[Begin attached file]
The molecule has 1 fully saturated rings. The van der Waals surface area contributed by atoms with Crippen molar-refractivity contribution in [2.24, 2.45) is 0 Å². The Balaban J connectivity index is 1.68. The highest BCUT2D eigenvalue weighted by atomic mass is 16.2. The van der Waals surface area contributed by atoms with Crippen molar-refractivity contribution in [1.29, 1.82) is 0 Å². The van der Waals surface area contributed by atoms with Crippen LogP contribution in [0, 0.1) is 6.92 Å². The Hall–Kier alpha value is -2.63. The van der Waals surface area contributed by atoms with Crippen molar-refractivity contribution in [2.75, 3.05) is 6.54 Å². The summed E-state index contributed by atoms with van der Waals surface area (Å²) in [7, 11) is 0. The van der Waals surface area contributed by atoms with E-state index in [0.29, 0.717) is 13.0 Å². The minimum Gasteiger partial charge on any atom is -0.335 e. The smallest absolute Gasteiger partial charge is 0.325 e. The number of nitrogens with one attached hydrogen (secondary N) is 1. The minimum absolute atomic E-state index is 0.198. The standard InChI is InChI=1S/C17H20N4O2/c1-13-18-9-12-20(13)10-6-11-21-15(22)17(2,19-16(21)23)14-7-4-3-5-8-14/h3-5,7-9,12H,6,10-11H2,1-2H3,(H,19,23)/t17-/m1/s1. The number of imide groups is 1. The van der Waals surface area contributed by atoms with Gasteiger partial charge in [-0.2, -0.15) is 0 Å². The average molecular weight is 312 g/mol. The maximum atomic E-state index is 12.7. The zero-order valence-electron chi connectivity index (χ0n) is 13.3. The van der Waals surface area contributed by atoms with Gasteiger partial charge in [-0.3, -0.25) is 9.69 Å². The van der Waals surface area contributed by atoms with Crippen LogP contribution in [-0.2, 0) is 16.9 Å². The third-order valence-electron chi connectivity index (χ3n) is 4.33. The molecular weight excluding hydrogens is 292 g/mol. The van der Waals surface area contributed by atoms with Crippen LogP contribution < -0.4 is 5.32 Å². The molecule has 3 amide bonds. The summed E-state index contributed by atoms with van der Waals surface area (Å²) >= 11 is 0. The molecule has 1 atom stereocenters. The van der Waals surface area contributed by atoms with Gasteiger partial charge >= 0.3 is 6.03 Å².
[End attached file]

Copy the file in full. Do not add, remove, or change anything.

The molecule has 1 fully saturated rings. The van der Waals surface area contributed by atoms with Crippen molar-refractivity contribution in [2.24, 2.45) is 0 Å². The Balaban J connectivity index is 1.68. The highest BCUT2D eigenvalue weighted by atomic mass is 16.2. The van der Waals surface area contributed by atoms with Crippen molar-refractivity contribution in [1.29, 1.82) is 0 Å². The van der Waals surface area contributed by atoms with Crippen LogP contribution in [0, 0.1) is 6.92 Å². The Hall–Kier alpha value is -2.63. The van der Waals surface area contributed by atoms with Crippen molar-refractivity contribution in [2.75, 3.05) is 6.54 Å². The summed E-state index contributed by atoms with van der Waals surface area (Å²) in [7, 11) is 0. The van der Waals surface area contributed by atoms with E-state index in [0.29, 0.717) is 13.0 Å². The minimum Gasteiger partial charge on any atom is -0.335 e. The smallest absolute Gasteiger partial charge is 0.325 e. The number of nitrogens with one attached hydrogen (secondary N) is 1. The minimum absolute atomic E-state index is 0.198. The standard InChI is InChI=1S/C17H20N4O2/c1-13-18-9-12-20(13)10-6-11-21-15(22)17(2,19-16(21)23)14-7-4-3-5-8-14/h3-5,7-9,12H,6,10-11H2,1-2H3,(H,19,23)/t17-/m1/s1. The number of imide groups is 1. The van der Waals surface area contributed by atoms with Gasteiger partial charge in [-0.2, -0.15) is 0 Å². The average molecular weight is 312 g/mol. The maximum atomic E-state index is 12.7. The zero-order valence-electron chi connectivity index (χ0n) is 13.3. The van der Waals surface area contributed by atoms with Gasteiger partial charge in [-0.3, -0.25) is 9.69 Å². The van der Waals surface area contributed by atoms with Crippen LogP contribution in [-0.2, 0) is 16.9 Å². The third-order valence-electron chi connectivity index (χ3n) is 4.33. The molecular weight excluding hydrogens is 292 g/mol. The van der Waals surface area contributed by atoms with Crippen LogP contribution < -0.4 is 5.32 Å². The molecule has 3 amide bonds. The summed E-state index contributed by atoms with van der Waals surface area (Å²) >= 11 is 0. The molecule has 1 atom stereocenters. The van der Waals surface area contributed by atoms with Gasteiger partial charge >= 0.3 is 6.03 Å².